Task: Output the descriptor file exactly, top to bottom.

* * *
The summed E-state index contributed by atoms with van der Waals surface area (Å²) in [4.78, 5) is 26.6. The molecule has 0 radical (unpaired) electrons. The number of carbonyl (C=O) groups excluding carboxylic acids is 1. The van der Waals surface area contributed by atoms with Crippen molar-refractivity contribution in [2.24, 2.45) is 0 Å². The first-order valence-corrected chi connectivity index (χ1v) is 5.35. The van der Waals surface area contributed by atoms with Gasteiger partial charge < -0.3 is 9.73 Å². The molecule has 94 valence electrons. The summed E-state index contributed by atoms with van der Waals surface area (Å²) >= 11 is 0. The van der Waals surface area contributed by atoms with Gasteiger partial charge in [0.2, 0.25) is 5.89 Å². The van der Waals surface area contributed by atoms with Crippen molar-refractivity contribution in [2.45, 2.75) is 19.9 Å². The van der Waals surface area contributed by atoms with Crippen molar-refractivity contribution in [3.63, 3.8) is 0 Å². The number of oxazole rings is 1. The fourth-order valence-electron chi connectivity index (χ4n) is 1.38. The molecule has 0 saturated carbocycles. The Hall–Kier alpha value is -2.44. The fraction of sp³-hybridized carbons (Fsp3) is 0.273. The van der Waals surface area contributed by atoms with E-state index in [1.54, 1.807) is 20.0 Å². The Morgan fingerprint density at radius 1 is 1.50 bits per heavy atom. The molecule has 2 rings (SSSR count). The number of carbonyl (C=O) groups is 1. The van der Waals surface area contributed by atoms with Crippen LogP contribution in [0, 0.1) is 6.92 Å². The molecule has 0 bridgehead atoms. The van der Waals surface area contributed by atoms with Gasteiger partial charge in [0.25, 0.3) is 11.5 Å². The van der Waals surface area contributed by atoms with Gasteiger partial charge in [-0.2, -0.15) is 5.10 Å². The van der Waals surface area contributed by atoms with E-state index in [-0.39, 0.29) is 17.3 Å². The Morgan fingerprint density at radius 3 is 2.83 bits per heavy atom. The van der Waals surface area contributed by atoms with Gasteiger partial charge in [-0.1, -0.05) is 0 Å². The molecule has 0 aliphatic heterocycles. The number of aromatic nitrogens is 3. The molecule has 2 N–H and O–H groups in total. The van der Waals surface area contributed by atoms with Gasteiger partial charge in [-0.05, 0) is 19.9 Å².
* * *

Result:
The summed E-state index contributed by atoms with van der Waals surface area (Å²) in [4.78, 5) is 26.6. The molecule has 0 radical (unpaired) electrons. The number of carbonyl (C=O) groups excluding carboxylic acids is 1. The van der Waals surface area contributed by atoms with Crippen molar-refractivity contribution in [2.24, 2.45) is 0 Å². The first-order valence-corrected chi connectivity index (χ1v) is 5.35. The van der Waals surface area contributed by atoms with Gasteiger partial charge < -0.3 is 9.73 Å². The molecule has 94 valence electrons. The summed E-state index contributed by atoms with van der Waals surface area (Å²) >= 11 is 0. The van der Waals surface area contributed by atoms with Gasteiger partial charge in [0.2, 0.25) is 5.89 Å². The van der Waals surface area contributed by atoms with Crippen molar-refractivity contribution in [2.45, 2.75) is 19.9 Å². The van der Waals surface area contributed by atoms with Crippen molar-refractivity contribution in [3.63, 3.8) is 0 Å². The number of oxazole rings is 1. The fourth-order valence-electron chi connectivity index (χ4n) is 1.38. The molecule has 0 saturated carbocycles. The Hall–Kier alpha value is -2.44. The fraction of sp³-hybridized carbons (Fsp3) is 0.273. The van der Waals surface area contributed by atoms with E-state index in [1.54, 1.807) is 20.0 Å². The Morgan fingerprint density at radius 1 is 1.50 bits per heavy atom. The molecule has 2 rings (SSSR count). The number of carbonyl (C=O) groups is 1. The van der Waals surface area contributed by atoms with Crippen LogP contribution in [0, 0.1) is 6.92 Å². The molecule has 0 bridgehead atoms. The van der Waals surface area contributed by atoms with Gasteiger partial charge in [0.25, 0.3) is 11.5 Å². The van der Waals surface area contributed by atoms with Gasteiger partial charge in [-0.2, -0.15) is 5.10 Å². The van der Waals surface area contributed by atoms with E-state index in [-0.39, 0.29) is 17.3 Å². The Morgan fingerprint density at radius 3 is 2.83 bits per heavy atom. The van der Waals surface area contributed by atoms with Gasteiger partial charge in [-0.1, -0.05) is 0 Å². The molecule has 0 aliphatic heterocycles. The number of aromatic nitrogens is 3. The molecule has 2 N–H and O–H groups in total. The van der Waals surface area contributed by atoms with Gasteiger partial charge in [-0.05, 0) is 19.9 Å².